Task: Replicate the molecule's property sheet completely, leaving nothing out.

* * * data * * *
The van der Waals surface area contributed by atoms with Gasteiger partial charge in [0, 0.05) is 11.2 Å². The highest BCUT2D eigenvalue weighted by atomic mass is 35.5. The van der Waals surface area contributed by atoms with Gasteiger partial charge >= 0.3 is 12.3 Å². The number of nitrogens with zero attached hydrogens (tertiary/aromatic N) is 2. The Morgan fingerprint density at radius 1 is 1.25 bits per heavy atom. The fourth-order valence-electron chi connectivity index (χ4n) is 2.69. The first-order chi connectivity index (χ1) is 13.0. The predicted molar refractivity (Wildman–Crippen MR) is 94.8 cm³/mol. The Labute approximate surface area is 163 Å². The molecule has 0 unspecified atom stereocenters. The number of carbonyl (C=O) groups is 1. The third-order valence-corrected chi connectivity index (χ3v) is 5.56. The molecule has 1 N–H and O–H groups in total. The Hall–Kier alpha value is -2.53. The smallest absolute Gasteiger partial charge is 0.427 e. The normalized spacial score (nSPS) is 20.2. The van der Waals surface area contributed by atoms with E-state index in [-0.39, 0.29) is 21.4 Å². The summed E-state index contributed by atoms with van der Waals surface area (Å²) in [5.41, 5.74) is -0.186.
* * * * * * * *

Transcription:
The van der Waals surface area contributed by atoms with Gasteiger partial charge in [0, 0.05) is 11.2 Å². The highest BCUT2D eigenvalue weighted by atomic mass is 35.5. The van der Waals surface area contributed by atoms with Gasteiger partial charge >= 0.3 is 12.3 Å². The number of nitrogens with zero attached hydrogens (tertiary/aromatic N) is 2. The Morgan fingerprint density at radius 1 is 1.25 bits per heavy atom. The fourth-order valence-electron chi connectivity index (χ4n) is 2.69. The first-order chi connectivity index (χ1) is 13.0. The predicted molar refractivity (Wildman–Crippen MR) is 94.8 cm³/mol. The Labute approximate surface area is 163 Å². The molecule has 0 unspecified atom stereocenters. The number of carbonyl (C=O) groups is 1. The third-order valence-corrected chi connectivity index (χ3v) is 5.56. The molecule has 1 N–H and O–H groups in total. The Hall–Kier alpha value is -2.53. The smallest absolute Gasteiger partial charge is 0.427 e. The normalized spacial score (nSPS) is 20.2. The van der Waals surface area contributed by atoms with E-state index in [-0.39, 0.29) is 21.4 Å². The summed E-state index contributed by atoms with van der Waals surface area (Å²) in [5.41, 5.74) is -0.186.